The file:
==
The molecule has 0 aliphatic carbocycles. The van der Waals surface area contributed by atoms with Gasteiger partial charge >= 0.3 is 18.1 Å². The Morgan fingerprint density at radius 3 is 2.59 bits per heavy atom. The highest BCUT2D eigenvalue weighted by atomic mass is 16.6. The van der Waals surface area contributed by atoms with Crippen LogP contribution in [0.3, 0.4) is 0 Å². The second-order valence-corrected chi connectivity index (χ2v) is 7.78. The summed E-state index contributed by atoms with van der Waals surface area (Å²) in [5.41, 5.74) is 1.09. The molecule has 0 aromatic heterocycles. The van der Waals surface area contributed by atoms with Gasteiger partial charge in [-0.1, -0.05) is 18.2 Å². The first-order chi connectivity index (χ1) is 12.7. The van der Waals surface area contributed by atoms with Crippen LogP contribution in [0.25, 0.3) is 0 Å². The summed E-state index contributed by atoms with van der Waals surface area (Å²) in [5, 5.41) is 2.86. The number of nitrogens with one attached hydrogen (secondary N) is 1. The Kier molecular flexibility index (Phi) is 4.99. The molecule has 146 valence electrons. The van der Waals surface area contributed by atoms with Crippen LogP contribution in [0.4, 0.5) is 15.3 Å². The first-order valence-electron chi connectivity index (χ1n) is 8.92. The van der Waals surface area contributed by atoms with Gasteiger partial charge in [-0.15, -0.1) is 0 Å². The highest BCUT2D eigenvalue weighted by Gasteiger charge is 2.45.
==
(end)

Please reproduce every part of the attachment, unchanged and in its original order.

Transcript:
The molecule has 0 aliphatic carbocycles. The van der Waals surface area contributed by atoms with Gasteiger partial charge >= 0.3 is 18.1 Å². The Morgan fingerprint density at radius 3 is 2.59 bits per heavy atom. The highest BCUT2D eigenvalue weighted by atomic mass is 16.6. The van der Waals surface area contributed by atoms with Crippen LogP contribution in [0.3, 0.4) is 0 Å². The second-order valence-corrected chi connectivity index (χ2v) is 7.78. The summed E-state index contributed by atoms with van der Waals surface area (Å²) in [5.41, 5.74) is 1.09. The molecule has 0 aromatic heterocycles. The van der Waals surface area contributed by atoms with Gasteiger partial charge in [-0.1, -0.05) is 18.2 Å². The first-order chi connectivity index (χ1) is 12.7. The van der Waals surface area contributed by atoms with Crippen LogP contribution in [0.25, 0.3) is 0 Å². The summed E-state index contributed by atoms with van der Waals surface area (Å²) in [5, 5.41) is 2.86. The number of nitrogens with one attached hydrogen (secondary N) is 1. The Kier molecular flexibility index (Phi) is 4.99. The molecule has 146 valence electrons. The van der Waals surface area contributed by atoms with Crippen LogP contribution in [0.4, 0.5) is 15.3 Å². The first-order valence-electron chi connectivity index (χ1n) is 8.92. The van der Waals surface area contributed by atoms with Gasteiger partial charge in [-0.15, -0.1) is 0 Å². The highest BCUT2D eigenvalue weighted by Gasteiger charge is 2.45.